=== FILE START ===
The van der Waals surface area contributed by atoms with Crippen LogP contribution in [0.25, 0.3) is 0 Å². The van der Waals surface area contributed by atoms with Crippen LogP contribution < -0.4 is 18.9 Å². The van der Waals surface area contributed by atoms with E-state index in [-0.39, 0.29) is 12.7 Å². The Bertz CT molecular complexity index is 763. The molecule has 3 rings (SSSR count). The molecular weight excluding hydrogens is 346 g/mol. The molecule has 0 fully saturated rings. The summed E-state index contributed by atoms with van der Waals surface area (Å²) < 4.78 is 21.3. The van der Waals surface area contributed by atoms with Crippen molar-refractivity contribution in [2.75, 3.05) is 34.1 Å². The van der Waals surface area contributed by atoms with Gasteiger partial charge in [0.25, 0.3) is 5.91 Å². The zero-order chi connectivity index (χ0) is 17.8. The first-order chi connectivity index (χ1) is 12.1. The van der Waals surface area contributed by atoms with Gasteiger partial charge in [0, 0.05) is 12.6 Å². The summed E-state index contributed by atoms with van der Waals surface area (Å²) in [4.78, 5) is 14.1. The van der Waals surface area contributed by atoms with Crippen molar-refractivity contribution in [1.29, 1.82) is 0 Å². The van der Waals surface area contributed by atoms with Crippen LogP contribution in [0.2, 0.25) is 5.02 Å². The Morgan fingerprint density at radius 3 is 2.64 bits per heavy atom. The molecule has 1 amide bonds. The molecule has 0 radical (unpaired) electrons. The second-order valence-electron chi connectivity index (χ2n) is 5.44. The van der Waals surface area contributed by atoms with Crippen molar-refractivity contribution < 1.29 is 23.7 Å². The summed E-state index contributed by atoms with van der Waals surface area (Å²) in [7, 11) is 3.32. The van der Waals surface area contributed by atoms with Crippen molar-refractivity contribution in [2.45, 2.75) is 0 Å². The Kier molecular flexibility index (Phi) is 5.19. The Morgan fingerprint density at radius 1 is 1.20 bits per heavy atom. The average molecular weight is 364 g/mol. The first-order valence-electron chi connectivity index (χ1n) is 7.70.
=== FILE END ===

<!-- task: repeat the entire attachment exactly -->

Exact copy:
The van der Waals surface area contributed by atoms with Crippen LogP contribution in [0.25, 0.3) is 0 Å². The van der Waals surface area contributed by atoms with Crippen LogP contribution < -0.4 is 18.9 Å². The van der Waals surface area contributed by atoms with E-state index in [-0.39, 0.29) is 12.7 Å². The Bertz CT molecular complexity index is 763. The molecule has 3 rings (SSSR count). The molecular weight excluding hydrogens is 346 g/mol. The molecule has 0 fully saturated rings. The summed E-state index contributed by atoms with van der Waals surface area (Å²) < 4.78 is 21.3. The van der Waals surface area contributed by atoms with Crippen molar-refractivity contribution in [2.75, 3.05) is 34.1 Å². The van der Waals surface area contributed by atoms with Gasteiger partial charge in [0.25, 0.3) is 5.91 Å². The zero-order chi connectivity index (χ0) is 17.8. The first-order chi connectivity index (χ1) is 12.1. The van der Waals surface area contributed by atoms with Gasteiger partial charge in [0, 0.05) is 12.6 Å². The summed E-state index contributed by atoms with van der Waals surface area (Å²) in [4.78, 5) is 14.1. The van der Waals surface area contributed by atoms with Crippen molar-refractivity contribution in [1.29, 1.82) is 0 Å². The van der Waals surface area contributed by atoms with Crippen LogP contribution in [0.2, 0.25) is 5.02 Å². The Morgan fingerprint density at radius 3 is 2.64 bits per heavy atom. The molecule has 1 amide bonds. The molecule has 0 radical (unpaired) electrons. The second-order valence-electron chi connectivity index (χ2n) is 5.44. The van der Waals surface area contributed by atoms with Crippen molar-refractivity contribution < 1.29 is 23.7 Å². The summed E-state index contributed by atoms with van der Waals surface area (Å²) in [7, 11) is 3.32. The van der Waals surface area contributed by atoms with Crippen molar-refractivity contribution in [2.45, 2.75) is 0 Å². The Kier molecular flexibility index (Phi) is 5.19. The Morgan fingerprint density at radius 1 is 1.20 bits per heavy atom. The average molecular weight is 364 g/mol. The first-order valence-electron chi connectivity index (χ1n) is 7.70.